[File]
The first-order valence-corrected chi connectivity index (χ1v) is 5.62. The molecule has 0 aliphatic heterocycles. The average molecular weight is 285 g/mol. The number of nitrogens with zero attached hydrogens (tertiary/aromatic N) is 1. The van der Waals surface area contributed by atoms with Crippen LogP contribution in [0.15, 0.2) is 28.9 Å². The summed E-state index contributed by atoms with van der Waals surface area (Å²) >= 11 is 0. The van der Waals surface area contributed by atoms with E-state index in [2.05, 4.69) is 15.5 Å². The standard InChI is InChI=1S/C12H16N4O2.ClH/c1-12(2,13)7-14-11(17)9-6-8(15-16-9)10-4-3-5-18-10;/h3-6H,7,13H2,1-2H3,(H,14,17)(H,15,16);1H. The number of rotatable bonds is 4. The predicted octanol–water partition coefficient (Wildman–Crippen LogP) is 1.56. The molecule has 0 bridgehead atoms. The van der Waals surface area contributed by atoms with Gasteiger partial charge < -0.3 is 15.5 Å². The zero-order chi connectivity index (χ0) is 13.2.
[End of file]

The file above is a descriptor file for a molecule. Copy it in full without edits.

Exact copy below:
The first-order valence-corrected chi connectivity index (χ1v) is 5.62. The molecule has 0 aliphatic heterocycles. The average molecular weight is 285 g/mol. The number of nitrogens with zero attached hydrogens (tertiary/aromatic N) is 1. The van der Waals surface area contributed by atoms with Crippen LogP contribution in [0.15, 0.2) is 28.9 Å². The summed E-state index contributed by atoms with van der Waals surface area (Å²) >= 11 is 0. The van der Waals surface area contributed by atoms with E-state index in [2.05, 4.69) is 15.5 Å². The standard InChI is InChI=1S/C12H16N4O2.ClH/c1-12(2,13)7-14-11(17)9-6-8(15-16-9)10-4-3-5-18-10;/h3-6H,7,13H2,1-2H3,(H,14,17)(H,15,16);1H. The number of rotatable bonds is 4. The predicted octanol–water partition coefficient (Wildman–Crippen LogP) is 1.56. The molecule has 0 bridgehead atoms. The van der Waals surface area contributed by atoms with Gasteiger partial charge < -0.3 is 15.5 Å². The zero-order chi connectivity index (χ0) is 13.2.